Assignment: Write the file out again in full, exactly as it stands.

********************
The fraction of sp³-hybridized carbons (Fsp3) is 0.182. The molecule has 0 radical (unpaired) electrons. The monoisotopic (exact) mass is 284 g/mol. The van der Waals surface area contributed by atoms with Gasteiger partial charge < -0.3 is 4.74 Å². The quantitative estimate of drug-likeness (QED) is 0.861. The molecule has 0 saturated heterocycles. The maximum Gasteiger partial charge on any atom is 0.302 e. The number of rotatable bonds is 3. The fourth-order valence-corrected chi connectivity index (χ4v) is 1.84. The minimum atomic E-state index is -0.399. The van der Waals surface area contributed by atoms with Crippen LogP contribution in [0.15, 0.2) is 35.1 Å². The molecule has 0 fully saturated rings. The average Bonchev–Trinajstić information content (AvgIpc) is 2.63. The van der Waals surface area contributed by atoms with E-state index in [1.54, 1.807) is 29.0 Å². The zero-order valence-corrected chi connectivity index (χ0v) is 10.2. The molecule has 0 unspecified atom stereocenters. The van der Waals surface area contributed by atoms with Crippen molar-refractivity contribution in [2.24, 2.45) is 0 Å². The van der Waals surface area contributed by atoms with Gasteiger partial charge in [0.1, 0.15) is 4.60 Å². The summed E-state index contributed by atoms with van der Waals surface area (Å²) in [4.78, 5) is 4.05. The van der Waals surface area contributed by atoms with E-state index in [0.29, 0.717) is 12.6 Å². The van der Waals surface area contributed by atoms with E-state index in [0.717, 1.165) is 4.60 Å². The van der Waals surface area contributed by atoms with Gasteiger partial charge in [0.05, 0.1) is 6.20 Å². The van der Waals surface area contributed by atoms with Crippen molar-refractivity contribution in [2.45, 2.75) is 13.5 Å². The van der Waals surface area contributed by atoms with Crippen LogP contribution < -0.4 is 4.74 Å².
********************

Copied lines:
The fraction of sp³-hybridized carbons (Fsp3) is 0.182. The molecule has 0 radical (unpaired) electrons. The monoisotopic (exact) mass is 284 g/mol. The van der Waals surface area contributed by atoms with Gasteiger partial charge < -0.3 is 4.74 Å². The quantitative estimate of drug-likeness (QED) is 0.861. The molecule has 0 saturated heterocycles. The maximum Gasteiger partial charge on any atom is 0.302 e. The number of rotatable bonds is 3. The fourth-order valence-corrected chi connectivity index (χ4v) is 1.84. The minimum atomic E-state index is -0.399. The van der Waals surface area contributed by atoms with Crippen LogP contribution in [0.15, 0.2) is 35.1 Å². The molecule has 0 fully saturated rings. The average Bonchev–Trinajstić information content (AvgIpc) is 2.63. The van der Waals surface area contributed by atoms with E-state index in [1.54, 1.807) is 29.0 Å². The zero-order valence-corrected chi connectivity index (χ0v) is 10.2. The molecule has 0 unspecified atom stereocenters. The van der Waals surface area contributed by atoms with Crippen molar-refractivity contribution in [2.24, 2.45) is 0 Å². The van der Waals surface area contributed by atoms with Gasteiger partial charge in [0.1, 0.15) is 4.60 Å². The summed E-state index contributed by atoms with van der Waals surface area (Å²) in [4.78, 5) is 4.05. The van der Waals surface area contributed by atoms with E-state index in [0.29, 0.717) is 12.6 Å². The van der Waals surface area contributed by atoms with E-state index in [0.717, 1.165) is 4.60 Å². The van der Waals surface area contributed by atoms with Gasteiger partial charge in [0.05, 0.1) is 6.20 Å². The van der Waals surface area contributed by atoms with Crippen molar-refractivity contribution in [2.45, 2.75) is 13.5 Å². The van der Waals surface area contributed by atoms with Crippen LogP contribution < -0.4 is 4.74 Å².